"Something is being seen," said Jung. "What is seen may be, in the case of a single observer, a subjective vision (hallucination). In the case of several or many observers, it may be a collective vision. Such a psychic phenomenon ... could be a spontaneous reaction of the subconscious to the present conscious situation: the fear of an apparently insoluble political situation in the world ... At such times eyes turn heavenwards ... and miraculous forebodings of a threatening or consoling nature appear from on high."
No More Dreams. Dr. Jung blames the U.S. Air Force for mishandling the saucer epidemic and for permitting irresponsible journalists to pump it for bits of sensational-sounding information.* He does not believe that the saucers are space ships. Those that are not hallucinations, he thinks, are probably misinterpretations of physical objects or effects. But he was willing to speculate about the effect on the human race of an invasion by beings from another world.
"Should the origin of the phenomenon turn out to be an extraterrestrial one," said Dr. Jung, "it would prove an intelligent interplanetary link. The impact of such a fact on humanity is unforeseeable. But, without doubt, we would be placed in the very questionable position of today's primitive societies that clash with the superior cultures of the white race. All initiative would be wrested from us. As an old witch doctor once said to me, with tears in his eyes: We would 'have no more dreams.'
"Our sciences and technology would go to the junk pile. What such a catastrophe would mean morally we can gauge by the pitiful decline of the primitive cultures that takes place before our eyes. The capacity to manufacture [interplanetary space ships] points to a technology towering sky high over ours.
"Just as the Pax Britannica made an end to tribal warfare in Africa, so our world could roll up its Iron Curtain and use it for scrap ... This might not be so bad. But we would have been 'discovered' and colonized."
*The most complete deflation of the flying-saucer delusion was written by Captain Edward J. Ruppelt, who was in charge of the Air Force's careful saucer investigation from 1951 to 1953. It was printed in the May issue of True Magazine, which had much to do with augmenting the saucer hubbub. Captain Ruppelt's conclusion: visiting space ships are theoretically possible, but there has been no evidence to support this possibility.
A week later, in its November 1, 1954, edition, Life magazine -- sister publication to Time magazine -- included a pictorial feature on the European reports (see original here)...
Above: Story on saucer landings and small-men encounters during the French sightings wave, in the November 1, 1954 edition of Life magazine.
Dumpy little space man they saw land in luminous sphere on basketball court near Toulouse is drawn on barn by Francois Panero (left) and Jean Olivier.
The summer in France had been enough to unnerve anyone. It had rained steadily. The crops were bad. The rabbits had died off by the thousands. And it was absolutely the worst wine year since the war. France was in no state to cope with another crisis, but it came anyway. Out of the autumn skies, from Brittany to the Riviera, dropped a covey of extraterrestrial vehicles and unearthly men. They were not the vaguely described objects sometimes seen by children and frightened old ladies. Good solid citizens: farmers, bakers and other workingmen, who had the reputation for being reliable, swore they had seen them. They even drew diagrams and pictures to prove it. The vehicles they described were of many shapes: whirling disks, flying cigars, crowns, comets and winged mushrooms. They left skid marks in the grass at one place, gashes on a wooden railway tie in another. Out of these conveyances stepped little men of many colors, mostly pleasing pastels, though one had zebra stripes and another changed color with chameleonlike ease. They wore plastic helmets, sleeveless diving suits, orange corsets or cellophane wrappers, and spoke English, French or even Latin. Some, however, were left speechless by what they saw.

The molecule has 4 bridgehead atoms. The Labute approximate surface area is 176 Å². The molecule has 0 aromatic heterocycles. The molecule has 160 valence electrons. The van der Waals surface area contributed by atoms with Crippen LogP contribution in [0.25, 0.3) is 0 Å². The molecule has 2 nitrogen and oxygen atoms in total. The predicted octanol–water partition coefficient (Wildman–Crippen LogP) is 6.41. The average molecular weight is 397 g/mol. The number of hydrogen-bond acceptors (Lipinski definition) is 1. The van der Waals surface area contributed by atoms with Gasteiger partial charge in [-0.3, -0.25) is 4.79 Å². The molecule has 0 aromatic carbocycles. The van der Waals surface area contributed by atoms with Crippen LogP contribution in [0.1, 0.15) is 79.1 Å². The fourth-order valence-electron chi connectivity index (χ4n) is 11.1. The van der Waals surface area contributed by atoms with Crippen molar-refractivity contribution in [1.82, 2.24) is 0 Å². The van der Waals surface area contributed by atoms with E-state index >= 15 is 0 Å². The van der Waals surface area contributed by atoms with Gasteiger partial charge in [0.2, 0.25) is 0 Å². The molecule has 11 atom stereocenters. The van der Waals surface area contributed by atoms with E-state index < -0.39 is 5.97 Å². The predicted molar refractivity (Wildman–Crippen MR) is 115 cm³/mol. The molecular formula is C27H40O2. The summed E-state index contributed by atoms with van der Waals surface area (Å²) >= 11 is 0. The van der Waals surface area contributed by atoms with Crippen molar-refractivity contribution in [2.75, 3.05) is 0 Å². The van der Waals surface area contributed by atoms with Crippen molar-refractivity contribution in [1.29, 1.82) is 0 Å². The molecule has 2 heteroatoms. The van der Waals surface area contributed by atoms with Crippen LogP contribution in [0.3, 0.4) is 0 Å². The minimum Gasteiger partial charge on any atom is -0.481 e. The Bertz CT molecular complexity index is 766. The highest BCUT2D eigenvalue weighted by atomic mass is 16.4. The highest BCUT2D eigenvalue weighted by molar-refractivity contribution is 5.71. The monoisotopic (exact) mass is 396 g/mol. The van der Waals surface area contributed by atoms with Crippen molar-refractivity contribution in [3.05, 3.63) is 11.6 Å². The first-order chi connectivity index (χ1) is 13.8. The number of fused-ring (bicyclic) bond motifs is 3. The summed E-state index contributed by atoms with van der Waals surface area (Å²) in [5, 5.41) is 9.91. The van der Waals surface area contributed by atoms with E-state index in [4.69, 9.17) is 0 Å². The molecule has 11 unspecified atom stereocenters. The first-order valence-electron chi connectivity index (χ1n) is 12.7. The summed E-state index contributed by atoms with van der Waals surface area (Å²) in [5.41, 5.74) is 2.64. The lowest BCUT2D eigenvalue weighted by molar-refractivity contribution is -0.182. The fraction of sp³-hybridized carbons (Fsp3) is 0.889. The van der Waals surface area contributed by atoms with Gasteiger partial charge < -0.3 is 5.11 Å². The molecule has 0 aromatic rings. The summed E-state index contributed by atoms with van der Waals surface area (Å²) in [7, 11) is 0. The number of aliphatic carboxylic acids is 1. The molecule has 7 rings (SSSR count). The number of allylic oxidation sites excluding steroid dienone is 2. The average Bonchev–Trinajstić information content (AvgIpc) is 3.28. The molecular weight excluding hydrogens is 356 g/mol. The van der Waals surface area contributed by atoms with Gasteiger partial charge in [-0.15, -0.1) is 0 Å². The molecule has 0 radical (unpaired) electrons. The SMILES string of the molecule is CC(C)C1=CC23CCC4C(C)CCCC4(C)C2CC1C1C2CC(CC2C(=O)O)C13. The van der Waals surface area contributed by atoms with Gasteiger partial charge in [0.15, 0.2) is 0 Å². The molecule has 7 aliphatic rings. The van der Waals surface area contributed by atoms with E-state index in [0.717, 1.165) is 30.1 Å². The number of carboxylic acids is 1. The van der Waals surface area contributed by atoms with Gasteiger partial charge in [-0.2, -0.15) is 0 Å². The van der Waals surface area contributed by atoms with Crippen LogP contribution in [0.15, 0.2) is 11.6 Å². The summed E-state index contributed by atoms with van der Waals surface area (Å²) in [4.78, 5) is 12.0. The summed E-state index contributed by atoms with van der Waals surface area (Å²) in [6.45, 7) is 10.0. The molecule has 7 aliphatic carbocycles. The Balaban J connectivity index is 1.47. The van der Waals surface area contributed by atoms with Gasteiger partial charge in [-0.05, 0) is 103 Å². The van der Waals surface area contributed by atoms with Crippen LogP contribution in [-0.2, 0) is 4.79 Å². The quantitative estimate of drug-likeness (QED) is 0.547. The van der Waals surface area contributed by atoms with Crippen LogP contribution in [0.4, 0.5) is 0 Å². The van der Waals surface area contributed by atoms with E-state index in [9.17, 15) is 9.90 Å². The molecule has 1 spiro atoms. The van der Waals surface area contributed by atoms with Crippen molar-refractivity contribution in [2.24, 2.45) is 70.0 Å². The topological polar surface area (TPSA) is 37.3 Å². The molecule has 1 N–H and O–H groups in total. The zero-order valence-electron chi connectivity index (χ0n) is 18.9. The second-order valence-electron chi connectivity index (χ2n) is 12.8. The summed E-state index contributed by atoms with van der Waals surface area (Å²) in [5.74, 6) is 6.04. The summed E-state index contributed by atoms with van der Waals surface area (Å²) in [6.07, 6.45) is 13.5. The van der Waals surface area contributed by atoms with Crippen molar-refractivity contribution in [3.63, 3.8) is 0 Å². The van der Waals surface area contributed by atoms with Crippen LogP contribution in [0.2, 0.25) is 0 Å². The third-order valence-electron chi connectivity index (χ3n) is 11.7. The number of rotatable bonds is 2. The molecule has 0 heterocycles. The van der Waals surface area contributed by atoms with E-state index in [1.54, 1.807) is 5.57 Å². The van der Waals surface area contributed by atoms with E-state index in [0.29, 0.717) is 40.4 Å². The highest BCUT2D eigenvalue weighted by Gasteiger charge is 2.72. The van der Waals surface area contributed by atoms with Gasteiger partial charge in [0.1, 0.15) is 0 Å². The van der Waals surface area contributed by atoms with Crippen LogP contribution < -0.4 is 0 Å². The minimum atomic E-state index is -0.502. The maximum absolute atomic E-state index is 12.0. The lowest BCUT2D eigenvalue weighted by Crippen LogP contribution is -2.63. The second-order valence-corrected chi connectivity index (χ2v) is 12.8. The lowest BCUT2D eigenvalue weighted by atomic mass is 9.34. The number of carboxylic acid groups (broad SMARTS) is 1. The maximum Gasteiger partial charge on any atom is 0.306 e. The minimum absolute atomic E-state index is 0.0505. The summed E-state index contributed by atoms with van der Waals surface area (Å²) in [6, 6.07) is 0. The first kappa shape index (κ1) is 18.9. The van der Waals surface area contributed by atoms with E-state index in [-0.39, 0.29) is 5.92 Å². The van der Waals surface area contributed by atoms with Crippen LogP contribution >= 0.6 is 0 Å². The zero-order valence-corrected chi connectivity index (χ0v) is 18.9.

Frenchmen report meetings with
MARTIAN MEN'S HEIGHT is shown by two bakers, Pierre Lucas (left) of Loctudy was going to well when, he said, orange ball fell from the sky. Suddenly a small bearded figure with one eye in the middle of his forehead tapped him on shoulder. Serge Pochet (right) of Marcoing was approached by two small shadows.
GLOBULAR SPACESHIP SKETCH (right) by Gregoire Odut depicts golden disk he saw zoom from Wassy after two-legged creature leaped out for hasty look.
DESCRIBING SAUCER TAKE-OFF from field near Amiens, Yves de Gillaboz (left), Emile Renard point to sky where they saw "Martian machine" belching puffs of smoke as it vanished from sight.
HATLIKE SPACESHIP SKETCH (right) was drawn in dirt by Jean Narcy to describe craft he says landed in a field near Wassy. From it emerged a little whiskered man in fur coat and orange corset.
SAUCER SCRATCHES on railroad tie were circled in chalk by Marius Dewilde of Quarouble who carries the tie home to preserve proof of the rust-colored flying contraption he saw land on tracks.
French newspapers suddenly carried almost as many reports about Martians, or whoever the outer space visitors were, as they did about Mendes-France. In the National Assembly, Deputy Pierre de Leotard (inset), who sometimes wears sort of an extraterrestrial look himself though he is actually a Radical-Socialist, demanded to know if the invasion threatened France's security. The government, in the novel position of facing a kind of crisis no French government had ever faced before, reserved answer.
And finally -- as far as major-magazine coverage in the United States -- the November 29, 1954, edition of Life magazine described a startling encounter in Italy (see original here)...